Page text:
UM: If Walls Could Talk

Born to two teenagers, the first place of my life was in a small, duplex rent on Victory Drive (which is now the fringe of the ghetto in New Haven); I have no recollections of this home, as we fled before I turned two, but my associations of it are fear and a sense of bewilderment.

From there, we moved to a house on Augur Street at the lower end of Hamden (the Putnam Avenue district), also a rent, occupying the bottom floor for about four years. Consequently, my first memories are of this house. Light-hearted, fun-loving, innocent years when it didn’t matter that our furniture was a mish-mosh of unmatched, hand-me-downs, or that my two siblings and I shared the same bedroom, practically sleeping atop of one another, or that we’d walk to and from school in even the harshest conditions (because we only owned one car) and supervised by an adult the year that the pedophile loomed. Mary was my first friend. I peered across the street watching her and her siblings running wild in their yard from behind the chain link fence that enclosed mine. A big Irish family, warm and welcoming, I recall my own mother regarding theirs as a mother-figure to her too, for mine was young and still finding her way. When I look back on Augur Street, I regard us as a family of five children playing house, growing and learning together.

New Road quite literally marked a turning point for our family. It was the first home we’d own and the place where the realities of life and growing up caught up to us. While upon the first introduction, which seemed like a castle or a haunted house– big and dark and mysterious, we ran through the uncut grass that was above our knees and made a club house of the abandoned, chicken coop in the back yard. Hardly noticing, our parents, tearing down walls and making repairs to a house that had been neglected, in order to make it a home for us, we took in stride all of the changes in our lives: a big enough home, perhaps over-big, rooms of our own, even a playroom in the basement (instead of the corner of the living room, which we’d been used to). Unaware that the space would be a metaphor for the events that would come to separate us in the following years.

But, at first, it was a home– the first real home we’d had. Together, my parents planted lovely gardens to pretty our yard with dahlias, irises, lilies, and daisies; inside, they installed a Franklin, wood-burning stove to keep us warm. The smells of cheesecake tarts, French toast, sloppy joes and grilled cheese wafted through the open layout of the first floor where a sheen of newness could be found within the four corners of every room. Upstairs, my sister and I shared a room, under a dormered roof adorned in rainbows. Although our beds were on opposite sides of the room, we began our time here, crawling into each other’s as we’d been accustomed to. Sometimes, our brother, from across the hall, would be found sleeping at the bottom of one of our beds when we awakened in the morning. This is how we’d begun, but it wasn’t how our time, here, ended.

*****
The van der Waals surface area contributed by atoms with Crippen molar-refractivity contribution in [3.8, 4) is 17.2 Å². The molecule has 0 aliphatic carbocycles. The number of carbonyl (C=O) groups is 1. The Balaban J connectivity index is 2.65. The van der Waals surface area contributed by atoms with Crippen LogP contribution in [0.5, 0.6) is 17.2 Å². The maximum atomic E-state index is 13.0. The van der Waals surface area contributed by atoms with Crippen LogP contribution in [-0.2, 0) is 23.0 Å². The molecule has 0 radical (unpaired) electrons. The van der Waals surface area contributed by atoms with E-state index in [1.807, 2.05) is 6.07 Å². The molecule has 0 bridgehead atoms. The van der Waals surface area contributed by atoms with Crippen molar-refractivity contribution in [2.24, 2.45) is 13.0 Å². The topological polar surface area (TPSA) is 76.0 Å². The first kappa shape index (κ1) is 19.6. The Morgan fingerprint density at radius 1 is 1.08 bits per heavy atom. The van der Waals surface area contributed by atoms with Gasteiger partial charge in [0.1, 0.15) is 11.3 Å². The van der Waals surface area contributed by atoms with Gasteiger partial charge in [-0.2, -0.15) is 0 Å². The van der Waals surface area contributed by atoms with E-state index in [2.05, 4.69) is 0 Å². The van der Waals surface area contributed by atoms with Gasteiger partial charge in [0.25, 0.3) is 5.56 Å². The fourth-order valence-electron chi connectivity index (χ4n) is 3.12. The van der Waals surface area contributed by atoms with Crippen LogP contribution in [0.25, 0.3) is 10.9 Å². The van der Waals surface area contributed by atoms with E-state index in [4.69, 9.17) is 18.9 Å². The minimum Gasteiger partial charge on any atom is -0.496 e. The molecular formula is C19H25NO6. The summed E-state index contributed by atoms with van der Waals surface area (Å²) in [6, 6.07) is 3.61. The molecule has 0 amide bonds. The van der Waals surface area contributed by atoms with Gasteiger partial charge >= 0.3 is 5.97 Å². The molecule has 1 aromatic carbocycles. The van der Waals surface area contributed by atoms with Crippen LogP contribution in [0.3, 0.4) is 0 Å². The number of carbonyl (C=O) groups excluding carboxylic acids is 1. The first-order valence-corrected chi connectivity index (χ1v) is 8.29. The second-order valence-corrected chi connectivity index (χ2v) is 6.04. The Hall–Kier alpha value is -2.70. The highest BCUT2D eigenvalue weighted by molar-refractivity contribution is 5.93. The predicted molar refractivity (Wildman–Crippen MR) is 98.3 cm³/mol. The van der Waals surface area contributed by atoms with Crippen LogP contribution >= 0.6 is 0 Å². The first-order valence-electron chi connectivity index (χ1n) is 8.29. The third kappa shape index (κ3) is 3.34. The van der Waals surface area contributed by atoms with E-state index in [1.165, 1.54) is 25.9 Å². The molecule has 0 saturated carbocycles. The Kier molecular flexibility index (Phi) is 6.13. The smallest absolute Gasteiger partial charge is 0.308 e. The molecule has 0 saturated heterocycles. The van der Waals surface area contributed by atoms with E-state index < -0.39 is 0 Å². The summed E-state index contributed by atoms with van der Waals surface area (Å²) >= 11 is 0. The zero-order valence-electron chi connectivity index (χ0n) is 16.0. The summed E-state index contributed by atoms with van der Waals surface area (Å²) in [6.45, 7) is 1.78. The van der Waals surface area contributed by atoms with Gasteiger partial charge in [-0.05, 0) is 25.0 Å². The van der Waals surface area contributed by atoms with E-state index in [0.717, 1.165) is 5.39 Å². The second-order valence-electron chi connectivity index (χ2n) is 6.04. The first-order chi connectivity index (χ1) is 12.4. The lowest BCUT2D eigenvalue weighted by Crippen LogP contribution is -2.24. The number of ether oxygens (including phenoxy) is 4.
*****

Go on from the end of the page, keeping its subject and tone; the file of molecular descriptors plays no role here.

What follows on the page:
I would consider Hamden High School one of my homes because it is the place I sought solace when home became stressful. Unaware of the moment, if there is a moment, that we began to unravel, I felt each of us on an island. Suddenly, my sister was different, my brother was difficult, and my parents ceased to be friends. Latching onto my friends and eventually my boyfriend became a necessary coping strategy leading up to my parents’ divorce when I was seventeen, an event that would turn my life topsy turvy.

Guilt made me succumb to leaving w/ my mother and sister to move into an apartment on Highland Avenue in Cheshire at the beginning of my senior year of high school. The agreement was that I’d continue attending HamdenHigh School, driving my mother to work and my sister to HamdenMiddle School on a daily basis because we could only afford one car. When that became too much, I’d return home to live with my father and brother on New Road. Only this time, instead of living under the roof of rules and curfews and do’s and don’ts, to which I’d become accustomed, my father’s state of mind prevented him from instituting any guidelines at all. My brother and I were free to do as we’d pleased, and, for any teenager, that’s like opening Pandora’s box. It’s exhilaratingly exciting at first until you come to realize exactly what it means.

After narrowly escaping my father’s home w/ the new wicked Stepmonster, Maryann, and her demon children, Debbie and Mark (who only managed to bring me strife, but it wasn’t their fault; they’d had a tumultuous upbringing) I moved into Fitch/Warner, a college apartment complex on Fitch Street where other S.C.S.U. students resided. My roommate, Patty, was a girl from Cheshire, just a town away from me– someone who was randomly assigned to me because I hadn’t come in w/ a roommate. While we were from neighboring towns, we could not have been more different. Patty and I flip flopped from being bosom buddies to strangers for the entire year we’d live together. We’d had some interesting experiences, primarily in the midst drinking and pot smoking– more me drinking & Patty pot smoking. I tried to calm down her wild side, while she tried to release mine.